Crocus City Hall
© Olga MALTSEVA / AFPFlowers are seen left by the burnt-out Crocus City Hall concert venue in Krasnogorsk, outside Moscow, on March 25, 2024.
Acts of terrorism such as the Crocus City Hall massacre tend to have state sponsors, Omer Celik, a spokesman for Turkish President Recep Tayyip Erdogan's Justice and Development Party (AKP), said on Thursday.

The Moscow concert venue was attacked and set on fire by a group of gunmen last Friday, who killed 143 people and injured over 300. Eleven suspects - including the four alleged perpetrators - have since been apprehended by Russian security services.

"It is obvious that it is impossible to carry out such a professional action without the support of intelligence of any state," Celik, who is also the AKP deputy chairman, told the Turkish TV station NTV.

"Such events always have sponsors," he added, pointing to "lobbies that want the war to continue," in reference to the Ukraine conflict.

Intelligence agencies of Türkiye are assisting Russia in fighting terrorism, Celik said, adding that Ankara has sent "sincere condolences" to Moscow over the tragedy at Crocus City Hall.

The terrorist group "Islamic State Khorasan" (ISIS-K) claimed responsibility for Friday's massacre. Ukraine denied having any role in it.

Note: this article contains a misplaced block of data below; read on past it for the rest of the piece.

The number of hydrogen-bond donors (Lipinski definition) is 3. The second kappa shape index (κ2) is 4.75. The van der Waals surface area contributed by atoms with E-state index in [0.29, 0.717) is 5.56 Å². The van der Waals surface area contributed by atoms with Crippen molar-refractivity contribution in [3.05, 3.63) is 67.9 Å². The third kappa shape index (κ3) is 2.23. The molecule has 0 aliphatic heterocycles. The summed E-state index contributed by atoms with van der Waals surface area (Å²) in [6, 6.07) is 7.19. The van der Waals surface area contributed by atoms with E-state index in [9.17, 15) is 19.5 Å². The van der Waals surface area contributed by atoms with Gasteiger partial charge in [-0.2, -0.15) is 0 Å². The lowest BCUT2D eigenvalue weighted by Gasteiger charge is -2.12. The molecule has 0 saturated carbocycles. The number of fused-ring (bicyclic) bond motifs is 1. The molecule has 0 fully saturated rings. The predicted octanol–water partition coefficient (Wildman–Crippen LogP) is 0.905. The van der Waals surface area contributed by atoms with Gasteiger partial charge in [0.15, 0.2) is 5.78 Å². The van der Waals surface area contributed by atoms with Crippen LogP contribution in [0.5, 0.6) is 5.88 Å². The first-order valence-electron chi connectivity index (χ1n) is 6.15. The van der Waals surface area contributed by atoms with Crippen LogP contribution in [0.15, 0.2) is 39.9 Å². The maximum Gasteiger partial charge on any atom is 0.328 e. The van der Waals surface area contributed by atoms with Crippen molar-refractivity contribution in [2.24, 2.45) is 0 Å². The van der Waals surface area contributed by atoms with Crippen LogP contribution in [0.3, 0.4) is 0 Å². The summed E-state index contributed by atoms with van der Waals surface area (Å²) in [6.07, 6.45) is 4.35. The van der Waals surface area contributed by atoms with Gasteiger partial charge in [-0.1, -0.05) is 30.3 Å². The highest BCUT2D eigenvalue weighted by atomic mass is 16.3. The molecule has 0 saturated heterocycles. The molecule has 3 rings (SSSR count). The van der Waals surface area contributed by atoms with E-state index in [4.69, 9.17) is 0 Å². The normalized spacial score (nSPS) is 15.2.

All suspects in Russian custody turned out to be ethnic Tajiks, whom President Vladimir Putin described as "radical Islamists." The gunmen were caught as they tried to flee across the border into Ukraine. The US and the EU have insisted that Kiev had absolutely nothing whatsoever to do with the attack, but offered no evidence for their claim that ISIS-K was the sole culprit.

Russian intelligence and law enforcement have since discovered evidence that the suspects received a substantial amount of cryptocurrency from Ukraine as payment for the attack. A person allegedly involved in financing the attack has been detained, but the Investigative Committee has not made his or her identity public yet.